Tokyo Godfathers is perhaps the best example of Kon’s unflinching critique of social issues, and his desire to ensure that it’s not so heavy-handed that it comes across as nihilistic or preachy to its viewers. In some ways, it’s very brave to focus a story on people who are so marginalised and misunderstood. Homelessness isn’t quite a taboo subject, but it’s certainly one that many people aren’t comfortable thinking about, especially during the festive season when we’re supposed to be preoccupied with more cheery matters.

It’s also relatively rare for a filmmaker – especially when telling a feelgood comedy story – to aim their metaphorical camera lens downwards and away from the photogenic snow, twinkling lights and gleaming skyscrapers of Tokyo and instead follow the lives of people who have so little in their lives that they don’t even have a roof over their heads, and whose defining characteristics don’t fit the standard archetypes of movie protagonists.

In many ways then, Tokyo Godfathers shouldn’t really work at all: the protagonists don't fit the mould, the premise isn't cheery, and although the story isn’t quite supernatural the series of coincidences and chance meetings that propels the screenplay are hilariously improbable. In keeping with its festive theme, they’re all implied to be some sort of Christmas miracle: things that aren’t necessarily impossible, but are highly unlikely.

What I also find telling is that the central characters of the movie, collected together in an uneasy surrogate family, aren’t completely trapped in their predicament either. A combination of bad decisions and misfortune resulted in their respective lives on the streets, but we also see chance encounters with people from their old lives that hint that there are potential ways back. Again: this isn’t representative of everyone suffering from homelessness, but it adds an element of hope and redemption to what would otherwise be a rather miserable premise. In keeping with the film’s central message, the option of returning to their old lives is very much there if they truly feel that it would lead to contentment for them.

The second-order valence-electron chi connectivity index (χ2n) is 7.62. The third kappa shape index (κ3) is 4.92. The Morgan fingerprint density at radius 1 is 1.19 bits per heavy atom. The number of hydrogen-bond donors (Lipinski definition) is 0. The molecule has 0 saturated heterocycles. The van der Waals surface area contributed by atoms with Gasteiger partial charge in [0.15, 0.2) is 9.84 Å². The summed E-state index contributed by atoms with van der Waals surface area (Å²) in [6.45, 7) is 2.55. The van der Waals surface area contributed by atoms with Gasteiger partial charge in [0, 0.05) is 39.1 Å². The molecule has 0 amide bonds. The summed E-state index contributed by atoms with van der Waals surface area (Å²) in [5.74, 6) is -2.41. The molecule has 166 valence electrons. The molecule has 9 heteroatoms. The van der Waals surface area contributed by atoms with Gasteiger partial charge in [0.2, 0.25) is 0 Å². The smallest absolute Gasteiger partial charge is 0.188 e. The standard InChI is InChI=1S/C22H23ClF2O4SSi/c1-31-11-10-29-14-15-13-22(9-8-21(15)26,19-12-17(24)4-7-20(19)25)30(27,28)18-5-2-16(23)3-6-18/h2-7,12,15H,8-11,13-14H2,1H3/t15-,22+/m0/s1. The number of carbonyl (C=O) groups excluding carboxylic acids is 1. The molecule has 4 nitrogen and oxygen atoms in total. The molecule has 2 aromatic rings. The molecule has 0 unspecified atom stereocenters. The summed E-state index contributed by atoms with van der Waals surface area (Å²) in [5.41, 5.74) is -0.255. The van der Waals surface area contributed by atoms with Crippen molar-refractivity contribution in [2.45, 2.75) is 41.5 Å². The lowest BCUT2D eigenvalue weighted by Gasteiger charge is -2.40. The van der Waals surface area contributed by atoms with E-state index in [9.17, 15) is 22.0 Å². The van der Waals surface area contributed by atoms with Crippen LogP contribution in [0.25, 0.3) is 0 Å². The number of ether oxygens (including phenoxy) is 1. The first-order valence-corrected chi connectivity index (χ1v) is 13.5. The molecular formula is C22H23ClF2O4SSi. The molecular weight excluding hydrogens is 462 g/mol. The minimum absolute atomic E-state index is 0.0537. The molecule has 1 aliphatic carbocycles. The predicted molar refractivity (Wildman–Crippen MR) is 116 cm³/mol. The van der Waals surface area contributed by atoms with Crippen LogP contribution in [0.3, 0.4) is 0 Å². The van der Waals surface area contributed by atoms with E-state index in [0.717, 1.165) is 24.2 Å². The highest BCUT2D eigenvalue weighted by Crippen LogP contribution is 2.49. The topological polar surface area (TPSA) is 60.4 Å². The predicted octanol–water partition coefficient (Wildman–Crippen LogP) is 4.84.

I daresay that this is also Kon’s most “accessible” work. Not just because of its uplifting message and grounded setting, but because it’s not culturally-specific. The issue of homelessness, the socio-economic conditions that contribute to it, and the contrasting concepts of togetherness, kindness and redemption are universal. Tokyo’s skyline might be distinctive in some aspects, but in a more general sense the cardboard jungle of the homeless, the impoverished and misunderstood immigrant communities, and the ordinary folks just going around their daily business in the festive season portrayed here can be found in any city on Earth.

Perhaps the biggest takeaway from the film – introduced as a joke, but lands with such earnest sincerity that you wholeheartedly believe it by the end – is that anyone, no matter how unsuited they may appear, can be a hero…if they choose to do the right thing.

“The phrase ‘Someone ought to do something’ was not, by itself, a helpful one. People who used it never added the rider ‘and that someone is me’.”

It doesn’t normally happen, because the messiness and cruelty of Real Life usually prevent it from doing so. But what if it did? I suppose that is the magic of stories: profound truths woven into pieces of fiction. And the likes of Pratchett, Kon and Nobumoto seemed to understand this as keenly as anyone.

Happy holidays everyone!